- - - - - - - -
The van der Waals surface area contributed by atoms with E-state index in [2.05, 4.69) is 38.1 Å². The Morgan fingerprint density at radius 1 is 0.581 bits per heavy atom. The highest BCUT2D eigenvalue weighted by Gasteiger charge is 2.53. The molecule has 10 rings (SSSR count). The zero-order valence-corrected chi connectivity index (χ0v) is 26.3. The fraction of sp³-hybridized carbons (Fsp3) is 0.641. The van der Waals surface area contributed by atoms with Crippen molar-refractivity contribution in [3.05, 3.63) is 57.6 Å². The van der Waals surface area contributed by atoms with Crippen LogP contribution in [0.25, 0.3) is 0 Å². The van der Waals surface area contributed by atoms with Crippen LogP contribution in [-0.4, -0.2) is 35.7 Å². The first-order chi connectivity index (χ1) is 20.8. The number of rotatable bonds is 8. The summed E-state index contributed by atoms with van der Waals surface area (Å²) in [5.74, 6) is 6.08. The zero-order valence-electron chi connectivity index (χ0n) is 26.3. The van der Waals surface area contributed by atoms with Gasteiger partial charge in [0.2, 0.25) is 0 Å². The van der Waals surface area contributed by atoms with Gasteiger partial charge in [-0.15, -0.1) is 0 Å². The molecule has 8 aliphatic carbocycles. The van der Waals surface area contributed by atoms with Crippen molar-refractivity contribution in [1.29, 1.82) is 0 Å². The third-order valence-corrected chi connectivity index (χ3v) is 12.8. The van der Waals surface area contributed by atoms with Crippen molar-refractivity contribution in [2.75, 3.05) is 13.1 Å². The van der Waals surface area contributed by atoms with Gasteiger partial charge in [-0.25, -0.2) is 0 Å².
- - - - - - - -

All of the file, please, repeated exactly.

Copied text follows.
The van der Waals surface area contributed by atoms with E-state index in [2.05, 4.69) is 38.1 Å². The Morgan fingerprint density at radius 1 is 0.581 bits per heavy atom. The highest BCUT2D eigenvalue weighted by Gasteiger charge is 2.53. The molecule has 10 rings (SSSR count). The zero-order valence-corrected chi connectivity index (χ0v) is 26.3. The fraction of sp³-hybridized carbons (Fsp3) is 0.641. The van der Waals surface area contributed by atoms with Crippen molar-refractivity contribution in [3.05, 3.63) is 57.6 Å². The van der Waals surface area contributed by atoms with Crippen LogP contribution in [0.25, 0.3) is 0 Å². The van der Waals surface area contributed by atoms with Crippen LogP contribution in [-0.4, -0.2) is 35.7 Å². The first-order chi connectivity index (χ1) is 20.8. The number of rotatable bonds is 8. The summed E-state index contributed by atoms with van der Waals surface area (Å²) in [5.74, 6) is 6.08. The zero-order valence-electron chi connectivity index (χ0n) is 26.3. The van der Waals surface area contributed by atoms with Gasteiger partial charge in [0.2, 0.25) is 0 Å². The van der Waals surface area contributed by atoms with Gasteiger partial charge in [-0.15, -0.1) is 0 Å². The molecule has 8 aliphatic carbocycles. The van der Waals surface area contributed by atoms with Crippen molar-refractivity contribution in [1.29, 1.82) is 0 Å². The third-order valence-corrected chi connectivity index (χ3v) is 12.8. The van der Waals surface area contributed by atoms with Crippen molar-refractivity contribution in [2.75, 3.05) is 13.1 Å². The van der Waals surface area contributed by atoms with Gasteiger partial charge in [-0.25, -0.2) is 0 Å².